Instapundit says that it could be very useful.
Well, maybe. But only if it’s reasonably reliable, in terms of time, location and intensity. For instance, if we can’t do any better with it than we do with hurricanes, I’d prefer not to know. I spent/wasted a lot of time and hassle getting ready for hurricanes in Florida that ended up not hitting us, or not being a big deal. I’m convinced that false hurricane prep is almost as economically damaging as the hurricanes themselves. I’ve never had to worry about that in earthquake country — it’s always “come as you are,” and you should always be ready.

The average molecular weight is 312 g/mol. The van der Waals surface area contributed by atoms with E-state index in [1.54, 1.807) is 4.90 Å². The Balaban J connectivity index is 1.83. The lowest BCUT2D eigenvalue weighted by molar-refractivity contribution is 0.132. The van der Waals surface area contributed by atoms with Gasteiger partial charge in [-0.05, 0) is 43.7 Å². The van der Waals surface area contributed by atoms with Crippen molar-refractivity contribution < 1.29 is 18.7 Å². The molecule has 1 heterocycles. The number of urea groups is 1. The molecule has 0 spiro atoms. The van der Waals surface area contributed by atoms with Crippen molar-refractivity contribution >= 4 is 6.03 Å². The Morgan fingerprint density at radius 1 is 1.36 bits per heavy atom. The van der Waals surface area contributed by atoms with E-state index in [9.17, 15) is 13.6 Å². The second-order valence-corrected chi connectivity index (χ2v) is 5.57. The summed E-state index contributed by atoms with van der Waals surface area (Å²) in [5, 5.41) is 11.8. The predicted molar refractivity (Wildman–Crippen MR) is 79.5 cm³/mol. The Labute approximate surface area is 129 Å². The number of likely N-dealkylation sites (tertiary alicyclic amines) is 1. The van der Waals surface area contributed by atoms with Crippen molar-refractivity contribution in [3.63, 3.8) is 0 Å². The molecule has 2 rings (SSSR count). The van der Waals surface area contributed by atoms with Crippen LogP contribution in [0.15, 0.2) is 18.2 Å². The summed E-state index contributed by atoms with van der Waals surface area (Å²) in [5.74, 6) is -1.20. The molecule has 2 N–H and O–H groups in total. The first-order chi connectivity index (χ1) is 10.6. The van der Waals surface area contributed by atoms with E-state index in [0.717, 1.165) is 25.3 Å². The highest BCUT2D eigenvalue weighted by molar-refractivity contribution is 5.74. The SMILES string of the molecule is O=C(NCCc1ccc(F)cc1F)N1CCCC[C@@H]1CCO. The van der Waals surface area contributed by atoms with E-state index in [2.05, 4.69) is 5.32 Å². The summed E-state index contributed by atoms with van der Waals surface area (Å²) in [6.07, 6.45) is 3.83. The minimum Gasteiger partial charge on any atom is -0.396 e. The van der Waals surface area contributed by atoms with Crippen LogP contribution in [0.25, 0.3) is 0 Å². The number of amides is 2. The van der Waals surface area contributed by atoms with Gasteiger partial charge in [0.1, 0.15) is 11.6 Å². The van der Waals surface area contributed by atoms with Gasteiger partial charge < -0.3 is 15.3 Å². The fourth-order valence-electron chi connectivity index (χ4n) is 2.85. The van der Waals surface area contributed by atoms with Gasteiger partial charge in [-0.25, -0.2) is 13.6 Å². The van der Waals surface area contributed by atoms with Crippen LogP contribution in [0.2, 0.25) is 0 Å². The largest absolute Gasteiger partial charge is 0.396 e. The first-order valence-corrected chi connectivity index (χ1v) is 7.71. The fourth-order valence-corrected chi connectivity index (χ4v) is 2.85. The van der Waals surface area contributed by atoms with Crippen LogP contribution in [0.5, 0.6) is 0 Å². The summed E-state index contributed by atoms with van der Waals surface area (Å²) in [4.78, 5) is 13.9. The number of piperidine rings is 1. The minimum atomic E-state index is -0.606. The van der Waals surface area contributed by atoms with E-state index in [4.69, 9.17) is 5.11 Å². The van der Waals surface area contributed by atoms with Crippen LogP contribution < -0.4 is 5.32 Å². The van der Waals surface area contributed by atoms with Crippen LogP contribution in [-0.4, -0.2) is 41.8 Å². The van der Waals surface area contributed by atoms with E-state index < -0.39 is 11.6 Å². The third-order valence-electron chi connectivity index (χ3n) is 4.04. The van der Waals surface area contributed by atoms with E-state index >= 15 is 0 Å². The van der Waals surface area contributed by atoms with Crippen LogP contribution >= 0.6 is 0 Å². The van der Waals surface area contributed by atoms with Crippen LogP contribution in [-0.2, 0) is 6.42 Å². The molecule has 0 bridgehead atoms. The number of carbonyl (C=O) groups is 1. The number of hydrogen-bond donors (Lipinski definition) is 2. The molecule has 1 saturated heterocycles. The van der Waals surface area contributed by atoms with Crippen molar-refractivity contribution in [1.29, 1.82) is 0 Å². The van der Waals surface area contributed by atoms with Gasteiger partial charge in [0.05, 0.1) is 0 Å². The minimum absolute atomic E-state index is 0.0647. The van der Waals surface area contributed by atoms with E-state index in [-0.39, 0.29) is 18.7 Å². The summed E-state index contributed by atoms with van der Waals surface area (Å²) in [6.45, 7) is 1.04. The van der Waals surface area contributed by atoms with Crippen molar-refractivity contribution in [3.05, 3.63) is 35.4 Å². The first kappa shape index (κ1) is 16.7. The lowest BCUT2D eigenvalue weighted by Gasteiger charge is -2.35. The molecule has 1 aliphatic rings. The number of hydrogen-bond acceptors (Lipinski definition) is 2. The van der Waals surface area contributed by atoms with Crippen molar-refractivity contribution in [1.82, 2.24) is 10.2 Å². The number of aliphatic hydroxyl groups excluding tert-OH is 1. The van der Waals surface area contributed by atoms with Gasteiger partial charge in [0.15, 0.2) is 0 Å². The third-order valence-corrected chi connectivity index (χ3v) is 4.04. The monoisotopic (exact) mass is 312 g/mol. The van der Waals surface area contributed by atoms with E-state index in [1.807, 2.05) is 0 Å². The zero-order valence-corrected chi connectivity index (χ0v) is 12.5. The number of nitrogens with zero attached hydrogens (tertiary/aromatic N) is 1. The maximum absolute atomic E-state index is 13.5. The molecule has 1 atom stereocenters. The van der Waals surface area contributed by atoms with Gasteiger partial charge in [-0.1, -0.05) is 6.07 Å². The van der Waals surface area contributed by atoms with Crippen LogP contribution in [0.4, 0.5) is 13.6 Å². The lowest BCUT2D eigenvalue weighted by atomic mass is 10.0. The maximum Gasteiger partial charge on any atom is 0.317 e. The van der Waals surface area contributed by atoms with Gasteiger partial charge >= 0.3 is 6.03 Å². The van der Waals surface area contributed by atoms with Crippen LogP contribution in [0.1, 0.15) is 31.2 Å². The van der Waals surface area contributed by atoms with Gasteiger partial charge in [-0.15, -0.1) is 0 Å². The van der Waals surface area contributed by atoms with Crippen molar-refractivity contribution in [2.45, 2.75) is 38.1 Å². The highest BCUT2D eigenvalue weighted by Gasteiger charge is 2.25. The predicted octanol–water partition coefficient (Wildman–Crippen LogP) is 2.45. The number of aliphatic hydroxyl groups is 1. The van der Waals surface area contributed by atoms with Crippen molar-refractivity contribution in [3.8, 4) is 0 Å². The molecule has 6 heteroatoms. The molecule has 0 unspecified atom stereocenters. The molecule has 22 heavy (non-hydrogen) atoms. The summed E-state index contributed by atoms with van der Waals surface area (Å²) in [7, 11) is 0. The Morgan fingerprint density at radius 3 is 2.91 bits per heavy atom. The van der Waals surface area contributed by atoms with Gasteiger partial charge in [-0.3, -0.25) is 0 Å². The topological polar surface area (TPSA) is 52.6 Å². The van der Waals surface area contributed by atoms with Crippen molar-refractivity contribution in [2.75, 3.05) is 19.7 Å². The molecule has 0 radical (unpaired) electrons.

[Update a few minutes later]
I should note that I am actually increasingly impressed with their ability to predict storm tracks, a capability that seems to have improved quite a bit over the past decade, and is likely to continue to do so. The biggest uncertainty now seems to be in intensity, and I hope that they get a lot better at that as well. The more confidence we can have where and when it will and won’t hit, and how strong it will be when it does, the better we’ll be able to fine tune the preparedness. My concern with earthquake prediction is that we’re about where we were with hurricanes in the nineteenth century, and early attempts may be worse than useless in needless societal disruption. Imagine the traffic jams out of LA or SF to avoid a predicted “big one” that ends up not happening.